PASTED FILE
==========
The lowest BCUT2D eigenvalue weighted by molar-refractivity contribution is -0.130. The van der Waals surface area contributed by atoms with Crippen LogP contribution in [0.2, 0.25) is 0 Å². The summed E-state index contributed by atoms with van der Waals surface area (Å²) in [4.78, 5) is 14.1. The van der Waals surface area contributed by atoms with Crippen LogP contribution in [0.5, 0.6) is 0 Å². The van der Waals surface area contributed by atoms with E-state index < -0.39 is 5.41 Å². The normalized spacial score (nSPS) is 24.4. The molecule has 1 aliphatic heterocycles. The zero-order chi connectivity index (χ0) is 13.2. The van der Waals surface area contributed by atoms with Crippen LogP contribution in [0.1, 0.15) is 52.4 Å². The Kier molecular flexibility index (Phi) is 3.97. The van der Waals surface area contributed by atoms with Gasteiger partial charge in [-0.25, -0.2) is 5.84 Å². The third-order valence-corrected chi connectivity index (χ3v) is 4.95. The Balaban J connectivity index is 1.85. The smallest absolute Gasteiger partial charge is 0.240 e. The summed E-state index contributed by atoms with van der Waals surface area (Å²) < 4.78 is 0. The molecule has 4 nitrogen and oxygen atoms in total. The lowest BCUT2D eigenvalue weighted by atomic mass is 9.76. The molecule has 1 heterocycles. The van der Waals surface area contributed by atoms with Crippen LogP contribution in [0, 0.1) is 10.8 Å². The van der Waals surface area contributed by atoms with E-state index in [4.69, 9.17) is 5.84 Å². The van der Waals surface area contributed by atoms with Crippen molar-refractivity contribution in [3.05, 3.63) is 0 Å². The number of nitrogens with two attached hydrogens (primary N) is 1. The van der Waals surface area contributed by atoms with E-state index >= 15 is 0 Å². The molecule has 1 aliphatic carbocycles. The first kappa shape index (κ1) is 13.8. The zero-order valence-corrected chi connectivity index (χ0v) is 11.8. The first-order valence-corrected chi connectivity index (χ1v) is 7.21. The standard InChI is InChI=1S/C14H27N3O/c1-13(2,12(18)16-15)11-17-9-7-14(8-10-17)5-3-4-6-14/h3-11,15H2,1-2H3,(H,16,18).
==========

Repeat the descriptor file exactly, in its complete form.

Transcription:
The lowest BCUT2D eigenvalue weighted by molar-refractivity contribution is -0.130. The van der Waals surface area contributed by atoms with Crippen LogP contribution in [0.2, 0.25) is 0 Å². The summed E-state index contributed by atoms with van der Waals surface area (Å²) in [4.78, 5) is 14.1. The van der Waals surface area contributed by atoms with Crippen LogP contribution in [0.5, 0.6) is 0 Å². The van der Waals surface area contributed by atoms with E-state index < -0.39 is 5.41 Å². The normalized spacial score (nSPS) is 24.4. The molecule has 1 aliphatic heterocycles. The zero-order chi connectivity index (χ0) is 13.2. The van der Waals surface area contributed by atoms with Crippen LogP contribution in [0.1, 0.15) is 52.4 Å². The Kier molecular flexibility index (Phi) is 3.97. The van der Waals surface area contributed by atoms with Gasteiger partial charge in [-0.25, -0.2) is 5.84 Å². The third-order valence-corrected chi connectivity index (χ3v) is 4.95. The Balaban J connectivity index is 1.85. The smallest absolute Gasteiger partial charge is 0.240 e. The summed E-state index contributed by atoms with van der Waals surface area (Å²) < 4.78 is 0. The molecule has 4 nitrogen and oxygen atoms in total. The lowest BCUT2D eigenvalue weighted by atomic mass is 9.76. The molecule has 1 heterocycles. The van der Waals surface area contributed by atoms with Crippen LogP contribution in [0, 0.1) is 10.8 Å². The van der Waals surface area contributed by atoms with E-state index in [4.69, 9.17) is 5.84 Å². The van der Waals surface area contributed by atoms with Crippen molar-refractivity contribution in [3.05, 3.63) is 0 Å². The number of nitrogens with two attached hydrogens (primary N) is 1. The van der Waals surface area contributed by atoms with E-state index >= 15 is 0 Å². The molecule has 1 aliphatic carbocycles. The first kappa shape index (κ1) is 13.8. The zero-order valence-corrected chi connectivity index (χ0v) is 11.8. The first-order valence-corrected chi connectivity index (χ1v) is 7.21. The standard InChI is InChI=1S/C14H27N3O/c1-13(2,12(18)16-15)11-17-9-7-14(8-10-17)5-3-4-6-14/h3-11,15H2,1-2H3,(H,16,18).